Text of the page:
Did you wake up yesterday and turn on your PC only to find out that every single message in your Gmail account has been inexplicably wiped clean off the face of the virtual world? Well, it seems that there is some consolation to be had: the search giant has been informed of the sudden loss of data and had started an investigation into the issue.
When it comes to free online email services, few can match the functionality and usability of Google's very own free Gmail offering, and for good reason. After all, it was the first free email provider to offer users access to an astronomical (back then) inbox size of 1GB, and did not require users to sign up for a paid account in order to gain access to certain features such as IMAP and POP3 access.
However, it would seem that even the best and most popular free email service suffers from embarrassing outages from time to time, and the latest fiasco which the search giant has found itself caught in is anything but pleasant, especially for the end user. Apparently, a few users found themselves on the short end of the stick when they signed into Gmail on Sunday only to realize that every single message in their account (including the spam and trash folders) has been inexplicably cleaned off without warning.
Needless to say, this has triggered a huge wave of complaints in Google's support forums:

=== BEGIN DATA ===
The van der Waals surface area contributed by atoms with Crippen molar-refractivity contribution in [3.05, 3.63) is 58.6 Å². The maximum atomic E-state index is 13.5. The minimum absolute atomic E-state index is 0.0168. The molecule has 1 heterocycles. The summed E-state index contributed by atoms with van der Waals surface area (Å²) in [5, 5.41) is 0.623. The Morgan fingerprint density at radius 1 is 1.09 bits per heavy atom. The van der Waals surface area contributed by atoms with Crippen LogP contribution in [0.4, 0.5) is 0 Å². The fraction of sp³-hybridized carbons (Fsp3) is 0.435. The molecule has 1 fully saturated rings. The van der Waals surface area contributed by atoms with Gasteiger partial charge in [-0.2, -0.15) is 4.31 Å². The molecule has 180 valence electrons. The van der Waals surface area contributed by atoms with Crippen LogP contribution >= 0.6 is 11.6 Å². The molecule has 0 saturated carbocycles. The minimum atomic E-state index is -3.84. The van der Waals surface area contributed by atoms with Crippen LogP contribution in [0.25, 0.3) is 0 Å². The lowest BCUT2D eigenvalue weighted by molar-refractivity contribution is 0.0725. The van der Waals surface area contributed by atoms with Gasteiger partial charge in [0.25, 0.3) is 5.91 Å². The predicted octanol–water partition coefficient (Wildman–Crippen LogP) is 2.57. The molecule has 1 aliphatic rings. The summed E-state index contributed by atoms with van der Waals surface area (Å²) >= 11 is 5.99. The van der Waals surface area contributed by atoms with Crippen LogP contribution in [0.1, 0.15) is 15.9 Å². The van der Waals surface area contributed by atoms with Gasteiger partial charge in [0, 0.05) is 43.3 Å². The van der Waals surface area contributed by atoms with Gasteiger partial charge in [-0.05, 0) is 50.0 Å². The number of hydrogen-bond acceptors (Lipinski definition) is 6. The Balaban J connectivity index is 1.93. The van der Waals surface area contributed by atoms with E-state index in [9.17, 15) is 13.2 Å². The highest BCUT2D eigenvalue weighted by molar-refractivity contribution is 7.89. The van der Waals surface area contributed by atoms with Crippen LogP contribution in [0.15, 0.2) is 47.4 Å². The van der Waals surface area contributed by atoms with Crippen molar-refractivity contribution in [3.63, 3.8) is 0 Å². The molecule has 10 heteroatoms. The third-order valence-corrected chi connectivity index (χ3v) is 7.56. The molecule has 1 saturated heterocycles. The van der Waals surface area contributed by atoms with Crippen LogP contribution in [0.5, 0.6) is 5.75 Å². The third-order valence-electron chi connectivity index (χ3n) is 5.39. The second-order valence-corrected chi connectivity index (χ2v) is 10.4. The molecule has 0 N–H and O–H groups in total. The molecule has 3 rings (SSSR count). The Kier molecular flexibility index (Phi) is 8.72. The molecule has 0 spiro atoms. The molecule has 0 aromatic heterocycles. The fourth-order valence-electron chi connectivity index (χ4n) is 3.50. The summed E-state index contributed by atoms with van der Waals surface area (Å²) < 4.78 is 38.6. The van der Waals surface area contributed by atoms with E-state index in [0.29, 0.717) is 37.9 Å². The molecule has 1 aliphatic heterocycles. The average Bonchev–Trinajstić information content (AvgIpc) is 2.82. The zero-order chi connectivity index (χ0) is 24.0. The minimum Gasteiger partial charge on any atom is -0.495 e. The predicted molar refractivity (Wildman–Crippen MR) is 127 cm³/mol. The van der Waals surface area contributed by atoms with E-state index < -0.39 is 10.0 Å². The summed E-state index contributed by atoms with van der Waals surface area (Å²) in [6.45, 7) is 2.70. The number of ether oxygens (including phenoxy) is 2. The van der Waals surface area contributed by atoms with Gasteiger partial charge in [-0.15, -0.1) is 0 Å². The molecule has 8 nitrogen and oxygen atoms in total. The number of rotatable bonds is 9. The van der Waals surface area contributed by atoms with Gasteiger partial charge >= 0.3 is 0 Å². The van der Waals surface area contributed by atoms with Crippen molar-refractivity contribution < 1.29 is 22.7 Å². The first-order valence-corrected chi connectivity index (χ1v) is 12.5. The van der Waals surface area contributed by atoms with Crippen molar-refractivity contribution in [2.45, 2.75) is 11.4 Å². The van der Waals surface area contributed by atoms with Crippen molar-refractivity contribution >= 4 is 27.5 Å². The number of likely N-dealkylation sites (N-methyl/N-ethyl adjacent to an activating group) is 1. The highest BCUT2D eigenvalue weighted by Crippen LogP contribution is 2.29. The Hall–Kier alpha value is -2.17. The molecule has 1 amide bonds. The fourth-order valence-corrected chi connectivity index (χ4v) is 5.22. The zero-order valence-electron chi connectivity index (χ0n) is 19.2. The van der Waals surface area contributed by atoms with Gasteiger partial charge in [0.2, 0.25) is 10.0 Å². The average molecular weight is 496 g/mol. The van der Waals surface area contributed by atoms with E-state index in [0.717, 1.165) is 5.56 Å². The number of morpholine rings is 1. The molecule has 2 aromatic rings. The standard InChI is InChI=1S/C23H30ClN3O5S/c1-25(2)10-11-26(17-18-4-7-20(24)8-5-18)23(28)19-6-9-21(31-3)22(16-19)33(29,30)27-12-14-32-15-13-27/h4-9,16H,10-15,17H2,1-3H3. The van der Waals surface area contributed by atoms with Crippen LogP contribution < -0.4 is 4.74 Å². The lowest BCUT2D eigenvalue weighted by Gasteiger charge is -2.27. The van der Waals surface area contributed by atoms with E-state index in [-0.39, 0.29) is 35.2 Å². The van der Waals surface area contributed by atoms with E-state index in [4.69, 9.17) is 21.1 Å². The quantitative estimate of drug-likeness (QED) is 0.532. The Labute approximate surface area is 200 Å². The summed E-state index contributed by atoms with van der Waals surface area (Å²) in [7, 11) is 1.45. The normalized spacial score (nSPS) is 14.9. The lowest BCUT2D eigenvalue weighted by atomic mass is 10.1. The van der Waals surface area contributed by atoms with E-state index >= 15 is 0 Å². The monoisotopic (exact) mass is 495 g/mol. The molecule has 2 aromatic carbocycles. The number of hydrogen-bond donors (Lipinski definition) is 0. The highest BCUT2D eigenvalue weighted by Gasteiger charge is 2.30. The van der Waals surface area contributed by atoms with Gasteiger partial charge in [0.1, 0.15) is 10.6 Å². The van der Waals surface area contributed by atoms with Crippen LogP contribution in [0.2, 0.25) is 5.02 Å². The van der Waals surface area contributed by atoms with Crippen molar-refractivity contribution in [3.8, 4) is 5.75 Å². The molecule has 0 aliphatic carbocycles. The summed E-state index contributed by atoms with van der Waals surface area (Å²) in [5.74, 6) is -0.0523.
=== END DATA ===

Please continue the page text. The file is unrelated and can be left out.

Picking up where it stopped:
Based on what we have gathered from both independent reports and forum postings in Google's support boards, it would appear that the sudden data loss took place at the early hours of 27 Feb (US time), and that it is more than just an isolated case of compromised accounts, as almost 0.29% of all Gmail users have been affected by the data erasure. Unfortunately, Google has not been very forthcoming about the root cause of the issue, preferring instead to exercise its PR muscles and assure users that the issue is currently being looked into.
Curiously, no mention about the incident was made on the official Gmail blog as well. However, surely one can take some consolation in the fact that a Google employee has already confirmed that the search giant will be 'looking into the issue right now', right?